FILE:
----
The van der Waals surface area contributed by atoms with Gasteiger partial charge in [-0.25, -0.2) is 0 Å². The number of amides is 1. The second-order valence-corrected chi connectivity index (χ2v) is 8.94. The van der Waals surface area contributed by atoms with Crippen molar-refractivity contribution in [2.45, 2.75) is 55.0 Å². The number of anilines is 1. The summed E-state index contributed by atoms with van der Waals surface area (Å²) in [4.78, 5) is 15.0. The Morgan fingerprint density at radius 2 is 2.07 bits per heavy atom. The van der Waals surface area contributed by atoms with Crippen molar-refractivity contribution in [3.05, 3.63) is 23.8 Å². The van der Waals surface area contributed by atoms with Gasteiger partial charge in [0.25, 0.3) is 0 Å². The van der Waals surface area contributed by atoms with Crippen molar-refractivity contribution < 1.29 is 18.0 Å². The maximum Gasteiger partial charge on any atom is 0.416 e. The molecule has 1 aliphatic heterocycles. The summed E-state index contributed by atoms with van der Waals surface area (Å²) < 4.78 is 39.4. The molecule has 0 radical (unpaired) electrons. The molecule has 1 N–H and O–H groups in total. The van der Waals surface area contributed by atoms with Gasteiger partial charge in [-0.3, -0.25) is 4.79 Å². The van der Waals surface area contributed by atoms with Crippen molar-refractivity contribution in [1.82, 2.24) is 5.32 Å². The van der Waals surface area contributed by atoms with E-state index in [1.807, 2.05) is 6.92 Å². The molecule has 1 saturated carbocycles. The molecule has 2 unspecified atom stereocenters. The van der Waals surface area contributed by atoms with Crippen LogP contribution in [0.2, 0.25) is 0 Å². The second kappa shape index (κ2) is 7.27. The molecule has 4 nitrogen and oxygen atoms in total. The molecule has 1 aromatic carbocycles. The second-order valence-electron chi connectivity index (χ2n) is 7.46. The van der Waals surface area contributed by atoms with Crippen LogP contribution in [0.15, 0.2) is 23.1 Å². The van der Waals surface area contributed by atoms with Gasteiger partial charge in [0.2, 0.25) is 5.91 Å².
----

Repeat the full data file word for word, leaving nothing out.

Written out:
The van der Waals surface area contributed by atoms with Gasteiger partial charge in [-0.25, -0.2) is 0 Å². The number of amides is 1. The second-order valence-corrected chi connectivity index (χ2v) is 8.94. The van der Waals surface area contributed by atoms with Crippen molar-refractivity contribution in [2.45, 2.75) is 55.0 Å². The number of anilines is 1. The summed E-state index contributed by atoms with van der Waals surface area (Å²) in [4.78, 5) is 15.0. The Morgan fingerprint density at radius 2 is 2.07 bits per heavy atom. The van der Waals surface area contributed by atoms with Crippen molar-refractivity contribution in [3.05, 3.63) is 23.8 Å². The van der Waals surface area contributed by atoms with Gasteiger partial charge in [0.25, 0.3) is 0 Å². The van der Waals surface area contributed by atoms with Crippen molar-refractivity contribution < 1.29 is 18.0 Å². The maximum Gasteiger partial charge on any atom is 0.416 e. The molecule has 1 aliphatic heterocycles. The summed E-state index contributed by atoms with van der Waals surface area (Å²) < 4.78 is 39.4. The molecule has 0 radical (unpaired) electrons. The molecule has 1 N–H and O–H groups in total. The van der Waals surface area contributed by atoms with Gasteiger partial charge in [-0.3, -0.25) is 4.79 Å². The van der Waals surface area contributed by atoms with Crippen molar-refractivity contribution in [1.82, 2.24) is 5.32 Å². The van der Waals surface area contributed by atoms with E-state index in [1.807, 2.05) is 6.92 Å². The molecule has 1 saturated carbocycles. The molecule has 2 unspecified atom stereocenters. The van der Waals surface area contributed by atoms with Crippen LogP contribution in [0.2, 0.25) is 0 Å². The second kappa shape index (κ2) is 7.27. The molecule has 4 nitrogen and oxygen atoms in total. The molecule has 1 aromatic carbocycles. The second-order valence-electron chi connectivity index (χ2n) is 7.46. The van der Waals surface area contributed by atoms with Crippen LogP contribution in [0.15, 0.2) is 23.1 Å². The van der Waals surface area contributed by atoms with Gasteiger partial charge in [0.2, 0.25) is 5.91 Å².